There was a certain genius in the format that Shao likes to call ‘paperzine’: it is the size of a tabloid newspaper but printed on glossy paper. The combination of glossy paper with a low price (5 yuan compared to 15 yuan and up for most fashion magazines) helped make it one of the best known magazines in avery short space of time. Modern Weekly now prints nearly half a million of each issue and is an established market leader in the Chinese print media, attracting advertisements for luxury and fashion brands, mobile phones and high-end consumer products.

Another strategy that Modern Weekly pioneered in China was targeted free distribution: the company installed small racks in upscale shops and restaurants all over their target markets. These racks ensured that the emerging middle class — people who work in high-end office buildings and dine in smart restaurants — very quickly had a high awareness of the magazine, and read it even if they did not buy or subscribe.

Since 2000, when Modern Weekly started to leave serious amounts of black ink on the company’s spread sheets, Shao has been putting his energy into new ventures.

In 2002, he launched The Outlook Magazine (新视线), a monthly glossy about design, designers and the creative industries.

The next year, Modern Media Group also recently acquired Hong Kong’s City Magazine (号外), which has been one the territory’s leading magazines since the 1970s. This was perhaps the first time a PRC media company had bought a magazine outside the Mainland, although it is certainly not going to be the last time.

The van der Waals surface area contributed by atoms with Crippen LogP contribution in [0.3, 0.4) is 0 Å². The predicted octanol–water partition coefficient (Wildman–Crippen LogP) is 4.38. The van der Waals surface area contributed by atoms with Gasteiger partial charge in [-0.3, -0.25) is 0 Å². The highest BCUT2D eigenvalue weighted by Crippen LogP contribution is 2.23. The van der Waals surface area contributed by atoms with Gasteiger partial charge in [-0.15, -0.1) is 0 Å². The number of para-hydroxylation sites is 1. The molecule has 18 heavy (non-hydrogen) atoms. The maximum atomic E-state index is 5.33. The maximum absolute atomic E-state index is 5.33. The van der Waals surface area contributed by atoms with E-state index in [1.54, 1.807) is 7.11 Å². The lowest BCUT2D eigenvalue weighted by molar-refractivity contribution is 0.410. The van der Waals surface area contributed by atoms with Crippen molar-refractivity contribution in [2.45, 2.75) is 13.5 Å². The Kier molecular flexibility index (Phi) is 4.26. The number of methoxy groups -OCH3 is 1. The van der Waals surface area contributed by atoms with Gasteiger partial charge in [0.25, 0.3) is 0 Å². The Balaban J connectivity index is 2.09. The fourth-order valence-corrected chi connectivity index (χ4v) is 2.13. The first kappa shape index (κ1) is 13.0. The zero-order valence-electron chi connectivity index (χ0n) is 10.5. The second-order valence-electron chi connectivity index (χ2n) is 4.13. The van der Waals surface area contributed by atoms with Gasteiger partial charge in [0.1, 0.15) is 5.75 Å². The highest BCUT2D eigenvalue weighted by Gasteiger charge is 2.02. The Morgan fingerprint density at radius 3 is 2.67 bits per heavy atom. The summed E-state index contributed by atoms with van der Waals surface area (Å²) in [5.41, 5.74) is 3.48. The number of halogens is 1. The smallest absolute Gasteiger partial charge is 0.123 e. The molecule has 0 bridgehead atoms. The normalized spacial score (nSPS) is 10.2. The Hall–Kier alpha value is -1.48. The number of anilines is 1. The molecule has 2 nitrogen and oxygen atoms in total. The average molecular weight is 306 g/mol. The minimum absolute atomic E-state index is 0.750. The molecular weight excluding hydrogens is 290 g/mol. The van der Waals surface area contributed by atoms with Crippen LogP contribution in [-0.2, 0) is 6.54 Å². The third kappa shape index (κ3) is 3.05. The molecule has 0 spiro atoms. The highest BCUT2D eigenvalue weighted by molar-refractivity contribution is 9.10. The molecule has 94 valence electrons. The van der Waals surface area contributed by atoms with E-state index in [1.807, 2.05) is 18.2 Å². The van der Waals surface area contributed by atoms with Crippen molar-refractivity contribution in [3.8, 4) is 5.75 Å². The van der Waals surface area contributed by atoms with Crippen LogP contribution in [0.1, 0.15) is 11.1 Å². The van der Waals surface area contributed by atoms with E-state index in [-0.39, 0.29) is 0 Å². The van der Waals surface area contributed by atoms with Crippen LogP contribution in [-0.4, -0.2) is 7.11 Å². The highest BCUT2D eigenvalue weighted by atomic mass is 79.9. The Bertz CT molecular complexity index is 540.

In December 2005, Shao launched China City (生活) magazine. It’s a large format glossy that costs 50 yuan. It looks similar to the Hong Kong City, but the content is completely different. The articles are essays, profiles and features about a variety of subjects from architecture to travel. The magazine even has music and art directors who contribute to each issue: Tan Dun the Chinese composer who won an Oscar for his Crouching Tiger, Hidden Dragon score, and McArthur Genius Award winner, New York-based artist Xu Bing.

In the future, Shao hopes to continue expanding his print media business, but also has plans for the Internet. He defines his products as “non-mainstream mainstream media”, which means that all of his magazines are aimed at niche markets: he is not interested in making mass media. He will pursue the same direction online: looking for small groups of readers and users with similar interests and incomes, rather than pursuing the bigger mainstream groups that newspapers and celebrity magazines go after.